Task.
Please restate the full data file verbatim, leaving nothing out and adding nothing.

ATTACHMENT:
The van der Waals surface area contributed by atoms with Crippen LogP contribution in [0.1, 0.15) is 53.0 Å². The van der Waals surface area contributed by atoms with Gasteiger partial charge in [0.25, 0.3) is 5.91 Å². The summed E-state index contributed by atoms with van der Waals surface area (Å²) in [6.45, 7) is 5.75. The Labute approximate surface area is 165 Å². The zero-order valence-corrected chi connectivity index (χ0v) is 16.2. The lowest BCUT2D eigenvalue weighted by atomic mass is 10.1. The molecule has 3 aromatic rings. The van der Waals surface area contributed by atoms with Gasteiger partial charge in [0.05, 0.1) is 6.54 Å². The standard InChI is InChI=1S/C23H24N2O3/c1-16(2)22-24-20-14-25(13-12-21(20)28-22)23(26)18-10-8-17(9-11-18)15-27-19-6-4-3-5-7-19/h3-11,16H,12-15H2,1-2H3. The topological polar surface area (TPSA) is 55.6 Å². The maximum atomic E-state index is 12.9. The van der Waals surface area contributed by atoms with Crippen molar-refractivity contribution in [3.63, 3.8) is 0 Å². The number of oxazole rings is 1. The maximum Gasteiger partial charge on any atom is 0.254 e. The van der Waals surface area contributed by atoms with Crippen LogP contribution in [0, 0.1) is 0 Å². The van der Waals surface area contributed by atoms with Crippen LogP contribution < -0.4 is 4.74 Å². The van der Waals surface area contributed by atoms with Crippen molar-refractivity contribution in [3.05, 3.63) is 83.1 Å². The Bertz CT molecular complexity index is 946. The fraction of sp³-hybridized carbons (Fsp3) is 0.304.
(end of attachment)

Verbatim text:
The van der Waals surface area contributed by atoms with Crippen LogP contribution in [0.1, 0.15) is 53.0 Å². The van der Waals surface area contributed by atoms with Gasteiger partial charge in [0.25, 0.3) is 5.91 Å². The summed E-state index contributed by atoms with van der Waals surface area (Å²) in [6.45, 7) is 5.75. The Labute approximate surface area is 165 Å². The zero-order valence-corrected chi connectivity index (χ0v) is 16.2. The lowest BCUT2D eigenvalue weighted by atomic mass is 10.1. The molecule has 3 aromatic rings. The van der Waals surface area contributed by atoms with Gasteiger partial charge in [0.05, 0.1) is 6.54 Å². The standard InChI is InChI=1S/C23H24N2O3/c1-16(2)22-24-20-14-25(13-12-21(20)28-22)23(26)18-10-8-17(9-11-18)15-27-19-6-4-3-5-7-19/h3-11,16H,12-15H2,1-2H3. The topological polar surface area (TPSA) is 55.6 Å². The maximum atomic E-state index is 12.9. The van der Waals surface area contributed by atoms with Crippen molar-refractivity contribution in [3.63, 3.8) is 0 Å². The number of oxazole rings is 1. The maximum Gasteiger partial charge on any atom is 0.254 e. The van der Waals surface area contributed by atoms with Crippen LogP contribution in [0, 0.1) is 0 Å². The van der Waals surface area contributed by atoms with Crippen LogP contribution < -0.4 is 4.74 Å². The van der Waals surface area contributed by atoms with Crippen molar-refractivity contribution in [3.05, 3.63) is 83.1 Å². The Bertz CT molecular complexity index is 946. The fraction of sp³-hybridized carbons (Fsp3) is 0.304.